There are many people in the field of Aviation Security who feel the problem with aviation Security in the United States is that we are too focused on the item and not the person. Focusing on a passenger’s demeanor and subsequent answers to simple trip story questions can reveal possible deception and maybe even evidence of hostile intent. What we are speaking about is what’s now commonly referred to in the security world as behavior recognition, or as the Israeli’s call it, behavior patter recognition. Behavior recognition, whether done formally or informally, is not new to security and police officials in many parts of the world. However, formally investigating and training behavior recognition is a new approach to security. Security personnel need to be constantly vigilant in recognizing anomalies in our environment. To date, there is no better tool in detecting suspicious human behavior than another human being. Even though untrained security personnel may be familiar with some of the indicators, unless they are “tuned in” to recognizing them and what’s going on around them, they are not going to see them. In this instance, we believe it is important to distinguish ‘looking’ from ‘seeing’, or ‘listening’ from ‘hearing’. The Israelis are renowned for their security procedures when it comes to safeguarding their aviation industry as well as their critical infrastructure and citizens. Many countries have sought out the methods employed by Israel, especially after September. 11. Israel has been using these methods in aviation security for over four decades with perfect success – zero hijackings or airport based attacks. However, they are typically responsible for only 30 flights a day, and thus can employ more detailed hand searches of luggage, interviews of every passenger, and so forth. In contrast, most large US airports are responsible for 30 flights every 30 minutes, and thus all the means available to Israeli security are not available to US Security.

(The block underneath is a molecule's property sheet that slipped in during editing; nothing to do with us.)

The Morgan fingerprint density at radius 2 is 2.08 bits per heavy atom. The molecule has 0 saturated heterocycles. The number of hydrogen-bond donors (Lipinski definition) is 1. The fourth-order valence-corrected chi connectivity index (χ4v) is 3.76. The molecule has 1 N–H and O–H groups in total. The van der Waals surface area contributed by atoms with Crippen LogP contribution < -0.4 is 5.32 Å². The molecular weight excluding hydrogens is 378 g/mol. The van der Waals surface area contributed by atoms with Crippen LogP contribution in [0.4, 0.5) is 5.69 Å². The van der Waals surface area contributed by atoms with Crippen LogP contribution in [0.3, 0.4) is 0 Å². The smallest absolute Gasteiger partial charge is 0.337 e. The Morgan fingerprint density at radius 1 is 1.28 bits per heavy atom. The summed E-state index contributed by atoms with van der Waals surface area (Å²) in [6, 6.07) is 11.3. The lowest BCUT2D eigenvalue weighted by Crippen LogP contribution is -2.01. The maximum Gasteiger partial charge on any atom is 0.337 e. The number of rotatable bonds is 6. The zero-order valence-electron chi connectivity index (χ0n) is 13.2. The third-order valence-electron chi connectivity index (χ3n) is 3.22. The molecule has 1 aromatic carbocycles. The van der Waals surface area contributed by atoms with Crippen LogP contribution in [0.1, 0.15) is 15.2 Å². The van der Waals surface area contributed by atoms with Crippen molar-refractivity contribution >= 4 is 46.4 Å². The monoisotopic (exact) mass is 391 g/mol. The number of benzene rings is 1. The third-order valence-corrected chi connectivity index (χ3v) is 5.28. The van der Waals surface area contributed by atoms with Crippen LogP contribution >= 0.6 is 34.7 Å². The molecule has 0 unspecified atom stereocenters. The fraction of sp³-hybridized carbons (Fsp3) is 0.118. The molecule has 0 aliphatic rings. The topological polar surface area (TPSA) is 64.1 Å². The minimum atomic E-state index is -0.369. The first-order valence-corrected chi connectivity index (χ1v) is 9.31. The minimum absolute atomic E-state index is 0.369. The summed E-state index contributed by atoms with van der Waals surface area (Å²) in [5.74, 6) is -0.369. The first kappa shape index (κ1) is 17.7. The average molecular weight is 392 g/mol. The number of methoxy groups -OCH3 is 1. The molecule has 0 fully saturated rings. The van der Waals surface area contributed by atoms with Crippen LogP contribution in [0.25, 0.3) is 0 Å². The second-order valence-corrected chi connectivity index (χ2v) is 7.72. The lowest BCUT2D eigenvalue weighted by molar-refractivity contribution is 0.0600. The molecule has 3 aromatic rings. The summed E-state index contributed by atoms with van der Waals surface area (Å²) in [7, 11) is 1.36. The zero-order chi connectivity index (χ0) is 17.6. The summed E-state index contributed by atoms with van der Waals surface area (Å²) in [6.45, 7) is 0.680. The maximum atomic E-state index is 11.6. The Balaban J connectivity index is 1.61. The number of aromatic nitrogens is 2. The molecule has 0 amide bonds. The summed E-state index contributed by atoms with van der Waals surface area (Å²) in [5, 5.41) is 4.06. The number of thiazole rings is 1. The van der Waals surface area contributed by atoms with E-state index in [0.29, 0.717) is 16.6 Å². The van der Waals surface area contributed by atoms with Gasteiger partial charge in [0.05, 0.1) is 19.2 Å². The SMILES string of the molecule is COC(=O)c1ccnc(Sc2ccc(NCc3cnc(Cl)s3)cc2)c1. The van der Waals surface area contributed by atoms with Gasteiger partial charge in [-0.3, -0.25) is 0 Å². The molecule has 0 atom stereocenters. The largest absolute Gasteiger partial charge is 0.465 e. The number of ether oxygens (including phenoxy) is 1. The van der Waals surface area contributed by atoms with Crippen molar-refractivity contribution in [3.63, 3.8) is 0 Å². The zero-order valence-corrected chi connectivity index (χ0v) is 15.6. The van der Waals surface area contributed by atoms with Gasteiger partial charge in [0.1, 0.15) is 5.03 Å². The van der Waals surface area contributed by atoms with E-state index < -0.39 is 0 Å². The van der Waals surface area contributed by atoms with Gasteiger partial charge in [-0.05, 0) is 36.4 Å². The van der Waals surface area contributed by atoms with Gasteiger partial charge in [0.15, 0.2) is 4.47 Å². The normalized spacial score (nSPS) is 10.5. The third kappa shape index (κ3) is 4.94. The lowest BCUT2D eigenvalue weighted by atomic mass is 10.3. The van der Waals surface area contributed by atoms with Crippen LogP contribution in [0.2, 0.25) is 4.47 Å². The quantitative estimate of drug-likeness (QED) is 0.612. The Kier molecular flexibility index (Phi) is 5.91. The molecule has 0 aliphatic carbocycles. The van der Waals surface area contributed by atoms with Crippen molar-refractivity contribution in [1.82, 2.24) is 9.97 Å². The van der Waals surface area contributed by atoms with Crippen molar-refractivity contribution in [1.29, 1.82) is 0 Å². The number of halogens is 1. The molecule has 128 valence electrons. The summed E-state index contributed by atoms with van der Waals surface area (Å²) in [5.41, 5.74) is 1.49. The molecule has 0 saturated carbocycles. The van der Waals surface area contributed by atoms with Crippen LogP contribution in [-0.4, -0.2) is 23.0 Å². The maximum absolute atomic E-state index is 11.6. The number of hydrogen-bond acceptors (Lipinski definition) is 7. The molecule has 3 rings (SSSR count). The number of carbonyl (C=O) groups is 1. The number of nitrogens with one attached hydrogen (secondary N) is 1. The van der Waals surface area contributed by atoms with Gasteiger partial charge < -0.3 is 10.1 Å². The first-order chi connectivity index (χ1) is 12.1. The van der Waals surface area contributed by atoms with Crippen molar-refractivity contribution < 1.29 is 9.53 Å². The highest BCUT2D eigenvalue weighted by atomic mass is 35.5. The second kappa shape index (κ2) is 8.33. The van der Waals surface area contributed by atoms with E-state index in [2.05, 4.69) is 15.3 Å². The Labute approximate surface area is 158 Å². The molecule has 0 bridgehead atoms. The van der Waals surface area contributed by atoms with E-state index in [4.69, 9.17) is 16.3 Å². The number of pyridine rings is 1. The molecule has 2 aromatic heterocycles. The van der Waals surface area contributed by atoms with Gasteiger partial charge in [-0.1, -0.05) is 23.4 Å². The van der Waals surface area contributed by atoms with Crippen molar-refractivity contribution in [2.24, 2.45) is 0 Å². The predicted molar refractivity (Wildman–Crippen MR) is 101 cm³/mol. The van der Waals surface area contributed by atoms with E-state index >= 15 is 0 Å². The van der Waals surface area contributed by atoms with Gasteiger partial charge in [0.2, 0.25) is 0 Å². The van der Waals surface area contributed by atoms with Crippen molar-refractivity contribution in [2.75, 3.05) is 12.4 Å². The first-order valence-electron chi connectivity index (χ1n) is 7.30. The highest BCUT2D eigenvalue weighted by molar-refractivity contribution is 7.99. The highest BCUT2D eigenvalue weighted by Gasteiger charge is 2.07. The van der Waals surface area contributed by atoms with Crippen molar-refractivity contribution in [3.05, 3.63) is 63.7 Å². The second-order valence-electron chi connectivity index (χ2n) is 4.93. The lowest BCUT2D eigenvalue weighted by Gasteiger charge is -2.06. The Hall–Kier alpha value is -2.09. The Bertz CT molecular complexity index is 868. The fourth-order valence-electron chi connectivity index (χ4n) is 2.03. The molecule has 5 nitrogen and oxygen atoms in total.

There is nothing magical about behavior recognition and detection. Security officers tell us that they have encountered them on the job, or even as an ordinary traveler, but could never put a face or a name to that “gut feeling” or why the “hair on the back of your head was standing up. The reason is that human body contains many non verbal channels and outlets that help communicate messages to others. For example, body movements such as head, arms, legs, face, and hands all send messages that can express emotions, like anxiety, fear, nervousness, contempt, discomfort, etc.; or cognitions, such as thinking hard, searching memories, thinking on one’s feet, etc. One widely cited figure, although based upon just one study, suggests that 93% of our communication is nonverbal (Mehrabian, 1969). All of the